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Dwelling in Capernaum

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Matthew
Mark
Luke
John
Syriac
4:13-17
1:21-22
4:31-32
Not in this book

6:-36-40a

Parallel Translations:   Message, Amplified, Young's Literal, King James, Reina-Valera

 
13 And leaving Nazareth, he came and dwelt in Capernaum, which is upon the sea coast, in the borders of Zabulon and Nephthalim:
14 That it might be fulfilled which was spoken by Esaias the prophet, saying,
15 The land of Zabulon, and the land of Nephthalim, by the way of the sea, beyond Jordan, Galilee of the Gentiles;
16 The people which sat in darkness saw great light; and to them which sat in the region and shadow of death light is sprung up.
17 From that time Jesus began to preach, and to say, Repent: for the kingdom of heaven is at hand.
21 And they went into Capernaum; and straightway on the sabbath day he entered into the synagogue, and taught.
22 And they were astonished at his doctrine: for he taught them as one that had authority, and not as the scribes.
31 And came down to Capernaum, a city of Galilee, and taught them on the sabbath days.
32 And they were astonished at his doctrine: for his word was with power.
36 And he left Nazareth, and came and dwelt in Capernaum by the sea shore, in the borders of Zebulun and Naphtali: that it might be fulfilled which was said in Isaiah the prophet, who said, The land of Zebulun, the land of Naphtali, The way of the sea, the passage of the Jordan, Galilee of the nations:

39 The people sitting in darkness Saw a great light, And those sitting in the region and in the shadow of death, There appeared to them a light.

40 And he taught them on the sabbaths. And they wondered because of his doctrine: for his word was as if it were authoritative.

Quotes & Notes On:    Matthew 4:13 

  • John Wesley,  Notes On the New Testament (1755):
    Leaving Nazareth-Namely, when they had wholly rejected his word, and even attempted to kill him, Lu 4:29.
     

  • The Fourfold Gospel:

    And leaving Nazareth. This expression means that Jesus now ceased to make Nazareth his home. For description of Nazareth, see TFG for Lu 2:51.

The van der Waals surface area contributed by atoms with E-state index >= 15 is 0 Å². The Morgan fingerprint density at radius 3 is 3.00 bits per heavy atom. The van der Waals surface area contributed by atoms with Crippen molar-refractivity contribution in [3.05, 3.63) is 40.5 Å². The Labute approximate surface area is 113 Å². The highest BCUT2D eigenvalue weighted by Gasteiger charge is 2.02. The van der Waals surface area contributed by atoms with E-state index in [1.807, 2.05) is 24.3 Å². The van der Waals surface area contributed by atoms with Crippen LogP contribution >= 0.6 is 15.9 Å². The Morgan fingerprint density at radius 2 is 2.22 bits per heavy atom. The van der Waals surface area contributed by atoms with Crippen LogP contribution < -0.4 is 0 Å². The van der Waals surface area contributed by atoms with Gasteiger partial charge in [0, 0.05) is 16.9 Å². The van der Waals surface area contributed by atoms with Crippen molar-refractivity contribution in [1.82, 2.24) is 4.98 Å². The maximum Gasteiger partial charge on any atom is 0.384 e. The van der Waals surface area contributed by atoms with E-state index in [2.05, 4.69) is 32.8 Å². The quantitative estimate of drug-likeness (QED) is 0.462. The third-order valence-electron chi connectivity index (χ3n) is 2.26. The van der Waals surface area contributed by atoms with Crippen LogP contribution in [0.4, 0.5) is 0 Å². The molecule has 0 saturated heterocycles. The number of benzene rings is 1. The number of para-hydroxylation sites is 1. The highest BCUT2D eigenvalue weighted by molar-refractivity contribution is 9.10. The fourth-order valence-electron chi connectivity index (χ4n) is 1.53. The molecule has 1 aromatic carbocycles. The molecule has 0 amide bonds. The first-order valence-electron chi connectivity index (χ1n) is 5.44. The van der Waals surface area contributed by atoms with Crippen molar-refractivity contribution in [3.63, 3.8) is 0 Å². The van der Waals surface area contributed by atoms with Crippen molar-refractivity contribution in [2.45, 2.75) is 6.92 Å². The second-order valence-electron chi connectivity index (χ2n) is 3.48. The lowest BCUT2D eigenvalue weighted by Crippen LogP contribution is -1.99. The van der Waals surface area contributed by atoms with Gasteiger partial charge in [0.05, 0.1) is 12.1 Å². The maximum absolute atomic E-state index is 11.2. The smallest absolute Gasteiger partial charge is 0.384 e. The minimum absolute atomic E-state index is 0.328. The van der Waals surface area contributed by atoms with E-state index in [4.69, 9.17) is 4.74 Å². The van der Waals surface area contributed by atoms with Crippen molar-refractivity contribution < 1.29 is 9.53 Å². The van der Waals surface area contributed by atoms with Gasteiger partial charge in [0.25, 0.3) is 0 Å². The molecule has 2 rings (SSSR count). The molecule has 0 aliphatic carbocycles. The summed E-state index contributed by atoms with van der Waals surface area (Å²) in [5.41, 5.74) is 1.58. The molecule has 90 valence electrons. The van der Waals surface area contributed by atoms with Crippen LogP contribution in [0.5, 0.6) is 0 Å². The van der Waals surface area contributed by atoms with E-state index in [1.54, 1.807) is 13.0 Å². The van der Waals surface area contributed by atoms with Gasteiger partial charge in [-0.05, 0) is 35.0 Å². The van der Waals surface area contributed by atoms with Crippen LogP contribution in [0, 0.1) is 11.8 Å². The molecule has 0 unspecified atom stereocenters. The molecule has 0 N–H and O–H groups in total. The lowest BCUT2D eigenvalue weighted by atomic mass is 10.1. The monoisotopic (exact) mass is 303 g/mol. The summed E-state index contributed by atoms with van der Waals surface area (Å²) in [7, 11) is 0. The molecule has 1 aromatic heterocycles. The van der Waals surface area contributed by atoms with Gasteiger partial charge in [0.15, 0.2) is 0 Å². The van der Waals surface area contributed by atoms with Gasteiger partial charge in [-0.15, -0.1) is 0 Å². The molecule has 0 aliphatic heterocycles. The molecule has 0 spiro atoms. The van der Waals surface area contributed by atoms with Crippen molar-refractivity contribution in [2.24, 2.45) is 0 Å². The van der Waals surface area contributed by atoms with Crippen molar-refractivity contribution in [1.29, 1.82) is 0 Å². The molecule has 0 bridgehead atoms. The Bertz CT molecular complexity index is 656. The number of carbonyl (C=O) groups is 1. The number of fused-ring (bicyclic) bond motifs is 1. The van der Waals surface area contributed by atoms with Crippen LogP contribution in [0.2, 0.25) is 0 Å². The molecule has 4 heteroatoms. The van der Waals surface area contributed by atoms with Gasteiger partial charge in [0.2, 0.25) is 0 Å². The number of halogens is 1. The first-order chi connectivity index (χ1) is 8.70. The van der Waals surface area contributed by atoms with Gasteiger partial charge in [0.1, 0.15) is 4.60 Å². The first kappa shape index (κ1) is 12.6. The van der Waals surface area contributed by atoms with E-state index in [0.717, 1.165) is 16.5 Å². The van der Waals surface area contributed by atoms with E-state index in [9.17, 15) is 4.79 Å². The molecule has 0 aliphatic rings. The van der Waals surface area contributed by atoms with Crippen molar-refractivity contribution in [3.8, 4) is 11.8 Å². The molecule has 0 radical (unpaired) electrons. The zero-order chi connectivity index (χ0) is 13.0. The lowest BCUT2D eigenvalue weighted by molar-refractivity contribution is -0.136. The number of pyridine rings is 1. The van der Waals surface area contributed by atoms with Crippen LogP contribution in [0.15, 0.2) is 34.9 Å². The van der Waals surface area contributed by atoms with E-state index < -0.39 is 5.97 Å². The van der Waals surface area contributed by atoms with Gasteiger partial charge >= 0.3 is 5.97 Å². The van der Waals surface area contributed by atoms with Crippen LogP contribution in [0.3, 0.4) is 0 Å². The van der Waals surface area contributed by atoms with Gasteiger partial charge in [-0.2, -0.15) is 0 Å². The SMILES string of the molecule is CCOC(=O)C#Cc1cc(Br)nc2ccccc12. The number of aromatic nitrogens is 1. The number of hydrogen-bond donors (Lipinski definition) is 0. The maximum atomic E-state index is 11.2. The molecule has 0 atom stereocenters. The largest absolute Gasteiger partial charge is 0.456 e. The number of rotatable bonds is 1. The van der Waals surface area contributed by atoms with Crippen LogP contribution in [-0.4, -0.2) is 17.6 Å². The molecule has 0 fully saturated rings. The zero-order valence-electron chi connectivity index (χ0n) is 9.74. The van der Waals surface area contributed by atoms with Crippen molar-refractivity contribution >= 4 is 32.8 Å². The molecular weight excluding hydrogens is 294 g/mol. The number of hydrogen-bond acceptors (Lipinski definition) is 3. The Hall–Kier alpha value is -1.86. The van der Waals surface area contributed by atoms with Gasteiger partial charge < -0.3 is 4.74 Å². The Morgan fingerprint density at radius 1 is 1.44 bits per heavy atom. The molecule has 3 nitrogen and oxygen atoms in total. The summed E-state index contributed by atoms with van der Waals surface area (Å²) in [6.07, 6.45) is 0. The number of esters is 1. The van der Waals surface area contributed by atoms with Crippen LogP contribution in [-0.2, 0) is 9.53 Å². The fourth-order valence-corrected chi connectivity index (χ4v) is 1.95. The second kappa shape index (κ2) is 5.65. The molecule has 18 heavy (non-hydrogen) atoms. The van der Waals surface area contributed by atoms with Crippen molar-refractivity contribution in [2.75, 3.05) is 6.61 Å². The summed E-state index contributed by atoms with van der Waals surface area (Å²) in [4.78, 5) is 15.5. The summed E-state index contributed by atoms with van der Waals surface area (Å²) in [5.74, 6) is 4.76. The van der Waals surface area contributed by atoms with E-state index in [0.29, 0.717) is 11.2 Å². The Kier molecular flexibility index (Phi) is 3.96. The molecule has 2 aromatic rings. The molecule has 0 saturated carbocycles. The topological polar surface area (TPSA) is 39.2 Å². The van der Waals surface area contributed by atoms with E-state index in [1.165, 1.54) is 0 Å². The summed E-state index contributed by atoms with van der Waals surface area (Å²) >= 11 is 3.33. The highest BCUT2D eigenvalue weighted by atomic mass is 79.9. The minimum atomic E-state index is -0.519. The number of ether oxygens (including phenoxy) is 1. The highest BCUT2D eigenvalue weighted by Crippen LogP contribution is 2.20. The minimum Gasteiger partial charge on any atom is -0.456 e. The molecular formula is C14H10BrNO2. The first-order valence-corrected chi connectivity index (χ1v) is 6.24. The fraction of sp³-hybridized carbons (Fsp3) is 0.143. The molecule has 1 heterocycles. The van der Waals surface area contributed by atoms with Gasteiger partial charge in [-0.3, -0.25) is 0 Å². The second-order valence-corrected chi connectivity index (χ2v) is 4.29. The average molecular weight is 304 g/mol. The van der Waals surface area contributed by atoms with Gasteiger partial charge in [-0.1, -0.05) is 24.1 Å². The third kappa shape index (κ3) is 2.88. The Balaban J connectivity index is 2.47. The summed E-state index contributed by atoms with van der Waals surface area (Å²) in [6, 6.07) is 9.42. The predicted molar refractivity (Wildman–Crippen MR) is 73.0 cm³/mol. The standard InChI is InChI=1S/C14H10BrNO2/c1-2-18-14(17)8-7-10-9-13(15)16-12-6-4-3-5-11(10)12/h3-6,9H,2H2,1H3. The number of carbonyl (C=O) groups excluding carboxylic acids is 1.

He came and dwelt in Capernaum. See TFG for Joh 2:12. Capernaum means "city of Nahum," or "village of consolation." Its modern name, Tel-Hum, means "hill of Nahum." The word "dwelt" means that Jesus made this town his headquarters. He owned no house there (Mt 8:20). He may have dwelt with some of his disciples--for instance, Simon Peter (Mt 8:14-16).

    In the borders of Zebulun and Naphtali. Capernaum was in Naphtali, and the border of the tribe of Zebulun was three or four miles south of it. This part of the country was densely populated, and had in it many choice spirits such as Jesus chose for his apostles.
    .

  • Treasury of Scripture Knowledge:

    * leaving. Lu 4:30,31
    * Capernaum. Mt 11:23; 17:24; Mr 1:21; Joh 4:46; 6:17,24,59
    * Zabulon. Jos 19:10-16
    * Zebulun. Nephthalim. Jos 19:32-39
    * Naphtali.
     

  • Robertson's Word Pictures:
     Dwelt in Capernaum (Katiksen eis Kapharnaoum). He went first to Nazareth, his old home, but was rejected there (Lu 4:16-31). In Capernaum (probably the modern Tell Hm) Jesus was in a large town, one of the centres of Galilean political and commercial life, a fishing mart, where many Gentiles came. Here the message of the kingdom would have a better chance than in Jerusalem with its ecclesiastical prejudices or in Nazareth with its local jealousies. So Jesus "made his home" (katiksen) here.
     

  • William Burkitt's Notes:

    No comment on this verse.
     

  • Family Bible Notes:

     Capernaum; a town on the north-west shore of the sea of Galilee.
     

  • 1599 Geneva Bible Notes:
    Which was a town a great deal more famous than Nazareth was
     

  • People's New Testament Commentary:

    Leaving Nazareth. Because rejected there (Lu 4:16-30).

    Dwelt in Capernaum. At that time a city of thirty thousand inhabitants on the northwest shore of the Sea of Galilee. It was one of the chief cities of Galilee, had a synagogue, a Roman garrison, and a customs station, with Matthew as the tax gatherer. It has long since disappeared. It was called "Christ's own city" [Mt 9:1] because he made it an earthly home. It was on the border between the tribes of Zebulon and Naphtali.
     

  • Albert Barnes' Commentary:

    Leaving Nazareth. Because his townsmen cast him out, and rejected him. See Lu 4:14-30.

    Came and dwelt in Capernaum. This was a city on the north-west corner of the sea of Tiberias. It is not mentioned in the Old Testament, but is repeatedly in the Gospels. Though it was once a city of renown, and the metropolis of all Galilee, the site it occupied is now uncertain. When Mr. Fisk, an American missionary, travelled in Syria in 1823, he found twenty or thirty uninhabited Arab huts, occupying what are supposed to be the ruins of the once exalted city of Capernaum.

    In this place, and its neighbourhood, Jesus spent no small part of the three years of his public ministry. It is hence called his own city, Mt 9:1. Here he healed the nobleman's son, (Joh 4:47) Peter's wife's mother, (Mt 8:14) the centurion's servant, (Mt 8:5) and the ruler's daughter, (Mt 9:28-25.)

    Upon the sea coast. The sea of Tiberius.

    In the borders of Zabulon and Nephthalim. These were two tribes of the children of Israel which were located in this part of the land of Canaan, and constituted, in the time of Christ, a part of Galilee. Comp. Ge 49:13; Jos 19:10,32. The word borders here means boundaries. Jesus came and dwelt in the boundaries or regions of Zebulun and Naphtali.